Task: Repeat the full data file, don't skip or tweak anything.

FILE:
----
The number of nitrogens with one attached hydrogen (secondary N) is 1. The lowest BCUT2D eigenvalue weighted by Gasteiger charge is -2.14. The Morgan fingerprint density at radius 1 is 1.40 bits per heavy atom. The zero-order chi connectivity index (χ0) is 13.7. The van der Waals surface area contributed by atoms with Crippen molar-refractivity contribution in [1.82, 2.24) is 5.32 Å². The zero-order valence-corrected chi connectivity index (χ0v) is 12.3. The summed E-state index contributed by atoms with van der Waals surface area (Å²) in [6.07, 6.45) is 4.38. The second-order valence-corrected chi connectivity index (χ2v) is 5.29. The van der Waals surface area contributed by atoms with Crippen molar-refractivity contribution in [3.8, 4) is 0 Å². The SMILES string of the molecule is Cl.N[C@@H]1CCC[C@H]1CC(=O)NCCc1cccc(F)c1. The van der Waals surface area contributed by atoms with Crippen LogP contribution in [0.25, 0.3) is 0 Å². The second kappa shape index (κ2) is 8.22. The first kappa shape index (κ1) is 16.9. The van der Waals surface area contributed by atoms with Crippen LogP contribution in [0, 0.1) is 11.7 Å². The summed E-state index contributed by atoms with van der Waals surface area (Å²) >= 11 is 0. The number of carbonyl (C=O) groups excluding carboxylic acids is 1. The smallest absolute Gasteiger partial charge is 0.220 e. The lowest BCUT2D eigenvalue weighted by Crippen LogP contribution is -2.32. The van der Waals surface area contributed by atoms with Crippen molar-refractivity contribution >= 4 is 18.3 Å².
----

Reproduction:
The number of nitrogens with one attached hydrogen (secondary N) is 1. The lowest BCUT2D eigenvalue weighted by Gasteiger charge is -2.14. The Morgan fingerprint density at radius 1 is 1.40 bits per heavy atom. The zero-order chi connectivity index (χ0) is 13.7. The van der Waals surface area contributed by atoms with Crippen molar-refractivity contribution in [1.82, 2.24) is 5.32 Å². The zero-order valence-corrected chi connectivity index (χ0v) is 12.3. The summed E-state index contributed by atoms with van der Waals surface area (Å²) in [6.07, 6.45) is 4.38. The second-order valence-corrected chi connectivity index (χ2v) is 5.29. The van der Waals surface area contributed by atoms with Crippen molar-refractivity contribution in [3.8, 4) is 0 Å². The SMILES string of the molecule is Cl.N[C@@H]1CCC[C@H]1CC(=O)NCCc1cccc(F)c1. The van der Waals surface area contributed by atoms with Crippen LogP contribution in [0.25, 0.3) is 0 Å². The second kappa shape index (κ2) is 8.22. The first kappa shape index (κ1) is 16.9. The van der Waals surface area contributed by atoms with Crippen LogP contribution in [0, 0.1) is 11.7 Å². The summed E-state index contributed by atoms with van der Waals surface area (Å²) >= 11 is 0. The number of carbonyl (C=O) groups excluding carboxylic acids is 1. The smallest absolute Gasteiger partial charge is 0.220 e. The lowest BCUT2D eigenvalue weighted by Crippen LogP contribution is -2.32. The van der Waals surface area contributed by atoms with Crippen molar-refractivity contribution >= 4 is 18.3 Å².